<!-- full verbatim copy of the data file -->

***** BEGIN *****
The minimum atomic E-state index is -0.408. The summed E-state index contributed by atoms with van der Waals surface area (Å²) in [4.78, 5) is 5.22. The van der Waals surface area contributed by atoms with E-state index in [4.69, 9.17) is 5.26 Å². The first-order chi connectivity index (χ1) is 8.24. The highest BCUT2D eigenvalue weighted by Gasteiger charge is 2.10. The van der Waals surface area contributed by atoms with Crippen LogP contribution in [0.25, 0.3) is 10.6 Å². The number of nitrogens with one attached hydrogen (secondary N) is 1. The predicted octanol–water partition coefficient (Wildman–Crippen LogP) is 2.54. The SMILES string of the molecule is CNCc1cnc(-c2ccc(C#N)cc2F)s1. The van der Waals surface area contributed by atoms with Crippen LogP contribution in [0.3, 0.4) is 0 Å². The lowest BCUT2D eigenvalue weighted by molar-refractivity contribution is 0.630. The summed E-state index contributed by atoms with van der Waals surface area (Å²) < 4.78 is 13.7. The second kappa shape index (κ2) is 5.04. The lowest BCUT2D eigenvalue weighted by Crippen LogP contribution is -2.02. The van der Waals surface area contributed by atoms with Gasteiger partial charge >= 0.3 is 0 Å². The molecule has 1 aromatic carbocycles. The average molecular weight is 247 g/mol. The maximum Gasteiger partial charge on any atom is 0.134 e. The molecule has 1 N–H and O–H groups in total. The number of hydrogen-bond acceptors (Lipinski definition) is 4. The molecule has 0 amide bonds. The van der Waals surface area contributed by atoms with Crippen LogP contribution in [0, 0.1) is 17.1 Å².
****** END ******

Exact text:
The minimum atomic E-state index is -0.408. The summed E-state index contributed by atoms with van der Waals surface area (Å²) in [4.78, 5) is 5.22. The van der Waals surface area contributed by atoms with E-state index in [4.69, 9.17) is 5.26 Å². The first-order chi connectivity index (χ1) is 8.24. The highest BCUT2D eigenvalue weighted by Gasteiger charge is 2.10. The van der Waals surface area contributed by atoms with Crippen LogP contribution in [0.25, 0.3) is 10.6 Å². The number of nitrogens with one attached hydrogen (secondary N) is 1. The predicted octanol–water partition coefficient (Wildman–Crippen LogP) is 2.54. The SMILES string of the molecule is CNCc1cnc(-c2ccc(C#N)cc2F)s1. The van der Waals surface area contributed by atoms with Crippen LogP contribution in [0.3, 0.4) is 0 Å². The lowest BCUT2D eigenvalue weighted by molar-refractivity contribution is 0.630. The summed E-state index contributed by atoms with van der Waals surface area (Å²) < 4.78 is 13.7. The second kappa shape index (κ2) is 5.04. The lowest BCUT2D eigenvalue weighted by Crippen LogP contribution is -2.02. The van der Waals surface area contributed by atoms with Gasteiger partial charge >= 0.3 is 0 Å². The molecule has 1 aromatic carbocycles. The average molecular weight is 247 g/mol. The maximum Gasteiger partial charge on any atom is 0.134 e. The molecule has 1 N–H and O–H groups in total. The number of hydrogen-bond acceptors (Lipinski definition) is 4. The molecule has 0 amide bonds. The van der Waals surface area contributed by atoms with Crippen LogP contribution in [0, 0.1) is 17.1 Å².